I have been reading a fascinating long essay on the Blues this past week. It is part of the book released along with the rest of the paraphernalia by Martin Scorsese for his Blues documentary. It is a beautiful, non academic intimate history of the Blues. One admires one’s emotional connections to one’s music, but writings that sum up the reality and the zeitgeist at a moment in time have their own beauty, and more usefulness too, for those coming later. I shall try to post the whole essay in a subsequent post (here it is, A Century of The Blues by Robert Santelli), and maybe talk about it too, but this post here is about another piece of writing from the same book, Martin Scorsese’s preface to the book. It is a non-assuming two pages of fan boy talk that Scorsese has written as an introduction to the book, and (sort of) to the series. I have read it multiple times during the past year, once long before I started watching the documentaries, and then a couple of times in between this manic period of absorbing the Blues. I had thought of excerpting it in some form on the blog for a long time, but couldn’t frame it with a fitting context.
It certainly felt that I should be presenting it though. It is something to admire, the whole project. It sounds a little presumptuous, at first glance, the showman title of Martin Scorsese Presents The Blues. But once you delve in, one realizes the magnificence of what Scorsese has done here. Not just about the fact that he has put his money into something like this … comprehensive, one imagines that he has earned the right to indulge himself. He has the credentials, for sure. Apart from being Martin Scorsese, this is the guy that actually edited the original Woodstock ’69 film. At one point in this preface, he offhandedly mentions that while shooting The Last Waltz (I had to google it, and I was dumbfounded), he had the privilege to shoot Muddy Waters. Hold it. What? Martin Scorsese has shot Muddy Waters? Live? Woah, What?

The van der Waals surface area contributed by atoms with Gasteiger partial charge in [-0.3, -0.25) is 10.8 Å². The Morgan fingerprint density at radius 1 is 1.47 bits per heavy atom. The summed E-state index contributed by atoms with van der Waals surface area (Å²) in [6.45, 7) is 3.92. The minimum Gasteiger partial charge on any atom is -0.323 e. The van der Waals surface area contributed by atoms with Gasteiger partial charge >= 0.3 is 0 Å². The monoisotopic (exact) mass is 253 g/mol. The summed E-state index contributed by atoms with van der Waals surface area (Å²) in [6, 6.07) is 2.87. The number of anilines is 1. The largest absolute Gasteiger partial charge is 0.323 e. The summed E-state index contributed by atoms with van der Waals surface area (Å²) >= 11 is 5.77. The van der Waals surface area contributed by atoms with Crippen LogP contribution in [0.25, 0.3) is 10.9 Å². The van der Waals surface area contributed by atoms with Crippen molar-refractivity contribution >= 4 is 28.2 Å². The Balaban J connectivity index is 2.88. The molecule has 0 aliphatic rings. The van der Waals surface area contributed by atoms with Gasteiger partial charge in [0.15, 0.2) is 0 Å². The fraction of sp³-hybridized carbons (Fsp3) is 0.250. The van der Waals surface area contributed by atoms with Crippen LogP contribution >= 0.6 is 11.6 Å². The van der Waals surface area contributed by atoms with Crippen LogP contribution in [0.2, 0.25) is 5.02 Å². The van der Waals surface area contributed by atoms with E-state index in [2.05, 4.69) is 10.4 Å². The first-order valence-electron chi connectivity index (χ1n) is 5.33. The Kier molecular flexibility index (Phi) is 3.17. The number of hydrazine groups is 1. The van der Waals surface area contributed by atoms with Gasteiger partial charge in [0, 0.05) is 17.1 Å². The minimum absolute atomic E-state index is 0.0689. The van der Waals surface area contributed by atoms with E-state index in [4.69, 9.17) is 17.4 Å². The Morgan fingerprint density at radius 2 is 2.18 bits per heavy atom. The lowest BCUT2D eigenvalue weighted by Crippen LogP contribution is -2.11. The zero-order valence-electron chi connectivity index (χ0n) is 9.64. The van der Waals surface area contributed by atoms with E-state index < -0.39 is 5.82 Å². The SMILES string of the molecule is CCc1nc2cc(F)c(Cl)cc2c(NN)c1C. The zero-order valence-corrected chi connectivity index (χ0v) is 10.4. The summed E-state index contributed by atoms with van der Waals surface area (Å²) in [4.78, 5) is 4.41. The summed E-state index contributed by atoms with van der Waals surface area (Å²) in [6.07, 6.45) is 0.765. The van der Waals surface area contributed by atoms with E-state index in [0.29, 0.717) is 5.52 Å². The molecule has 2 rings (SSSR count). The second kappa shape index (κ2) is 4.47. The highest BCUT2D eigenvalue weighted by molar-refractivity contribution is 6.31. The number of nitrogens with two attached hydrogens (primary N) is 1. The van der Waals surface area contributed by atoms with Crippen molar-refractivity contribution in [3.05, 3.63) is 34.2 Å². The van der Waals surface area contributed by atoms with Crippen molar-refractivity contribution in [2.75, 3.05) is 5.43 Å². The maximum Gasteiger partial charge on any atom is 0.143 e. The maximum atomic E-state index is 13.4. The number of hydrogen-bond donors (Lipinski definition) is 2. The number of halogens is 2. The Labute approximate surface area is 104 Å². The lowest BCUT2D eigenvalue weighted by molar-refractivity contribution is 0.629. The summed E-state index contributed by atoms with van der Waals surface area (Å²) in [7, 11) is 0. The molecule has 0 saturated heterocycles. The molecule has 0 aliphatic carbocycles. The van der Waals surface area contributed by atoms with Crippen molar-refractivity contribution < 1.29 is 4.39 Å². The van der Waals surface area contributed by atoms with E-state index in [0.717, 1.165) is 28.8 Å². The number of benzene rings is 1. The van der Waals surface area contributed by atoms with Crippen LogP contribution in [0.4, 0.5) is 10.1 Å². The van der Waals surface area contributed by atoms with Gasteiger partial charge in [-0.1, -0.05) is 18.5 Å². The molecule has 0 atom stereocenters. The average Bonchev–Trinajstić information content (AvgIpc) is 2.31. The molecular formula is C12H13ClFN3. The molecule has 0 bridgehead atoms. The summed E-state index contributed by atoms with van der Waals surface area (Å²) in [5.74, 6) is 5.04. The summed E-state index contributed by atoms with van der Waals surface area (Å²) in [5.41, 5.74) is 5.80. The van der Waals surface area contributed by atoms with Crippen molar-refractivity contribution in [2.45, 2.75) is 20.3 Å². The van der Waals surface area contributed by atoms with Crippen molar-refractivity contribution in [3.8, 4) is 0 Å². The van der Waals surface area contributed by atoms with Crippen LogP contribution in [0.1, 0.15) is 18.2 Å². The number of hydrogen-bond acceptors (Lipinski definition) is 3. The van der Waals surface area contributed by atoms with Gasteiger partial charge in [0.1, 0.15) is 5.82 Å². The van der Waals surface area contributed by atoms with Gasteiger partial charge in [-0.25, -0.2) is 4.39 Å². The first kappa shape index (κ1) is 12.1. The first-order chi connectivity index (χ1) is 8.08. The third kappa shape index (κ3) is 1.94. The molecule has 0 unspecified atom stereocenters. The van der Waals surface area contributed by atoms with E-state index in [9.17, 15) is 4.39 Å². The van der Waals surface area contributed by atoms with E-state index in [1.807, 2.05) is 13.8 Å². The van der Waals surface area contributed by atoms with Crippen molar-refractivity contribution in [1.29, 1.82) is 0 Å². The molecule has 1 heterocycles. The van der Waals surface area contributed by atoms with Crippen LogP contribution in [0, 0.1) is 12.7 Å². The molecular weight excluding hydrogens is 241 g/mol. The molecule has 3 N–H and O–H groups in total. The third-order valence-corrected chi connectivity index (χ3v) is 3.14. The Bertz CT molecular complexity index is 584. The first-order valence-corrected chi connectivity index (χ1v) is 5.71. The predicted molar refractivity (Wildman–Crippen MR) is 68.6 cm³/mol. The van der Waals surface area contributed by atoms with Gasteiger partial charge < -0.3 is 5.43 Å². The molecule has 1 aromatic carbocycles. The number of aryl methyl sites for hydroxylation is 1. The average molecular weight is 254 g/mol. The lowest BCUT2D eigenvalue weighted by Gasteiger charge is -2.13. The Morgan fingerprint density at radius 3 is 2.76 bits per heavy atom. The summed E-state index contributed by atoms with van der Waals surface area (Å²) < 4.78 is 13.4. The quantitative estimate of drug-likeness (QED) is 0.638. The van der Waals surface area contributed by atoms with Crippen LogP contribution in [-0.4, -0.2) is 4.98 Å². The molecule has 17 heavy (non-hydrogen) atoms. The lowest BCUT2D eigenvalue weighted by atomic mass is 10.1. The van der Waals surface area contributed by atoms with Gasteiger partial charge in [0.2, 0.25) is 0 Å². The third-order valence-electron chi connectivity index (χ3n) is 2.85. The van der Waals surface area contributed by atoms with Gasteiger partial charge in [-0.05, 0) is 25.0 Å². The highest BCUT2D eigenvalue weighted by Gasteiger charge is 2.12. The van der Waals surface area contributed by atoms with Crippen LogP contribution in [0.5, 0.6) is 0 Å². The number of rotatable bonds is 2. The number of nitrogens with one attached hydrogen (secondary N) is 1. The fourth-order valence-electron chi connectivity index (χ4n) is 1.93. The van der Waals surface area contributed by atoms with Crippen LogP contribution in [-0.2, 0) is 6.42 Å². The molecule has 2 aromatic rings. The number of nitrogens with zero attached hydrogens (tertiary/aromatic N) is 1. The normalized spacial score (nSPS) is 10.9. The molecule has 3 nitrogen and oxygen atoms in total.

Yes. That happened. Respect deepens for this loveable man.
Not to digress, but I was talking about the documentary, the set of 7 films that Scorsese helped produce, and his right to be indulgent about the way he looks at Blues.
No, more precisely, I was talking about the preface Scorsese has written for the book that was part of the series. Yesterday, early morning, I was out, sipping tea, listening to the Blues, thinking, when one of the lines from this preface jumped up in my head, and I got it. I understood what he had done, what he was saying, about the way he had so cooly and nicely, off handedly defined the Blues. In the preface! I had to come back home immediately, read his words again. I soon realized that he had taken the beautiful logic of that sentence to some other conclusion. Pertinent, but different than my nirvana moment. We will come back to it after you have read the whole preface below.
I had my initial frustrations with the series (some quite childish, as I feel now, with hindsight), of what some of the directors had done. Time and again through the series, there was this insistence to document a good definition of the Blues. I can understand why the search for an aesthetic, fitting, and perfect definition for the Blues could be an enticing approach for someone chronicling the story of the Blues. Every one feels it, but it is very difficult to voice it. What is it about the Blues that makes it so hypnotic, so personal? One almost comes to the Blues already loving the Blues – even if you have never heard it before. Is it a feeling? What is that secret?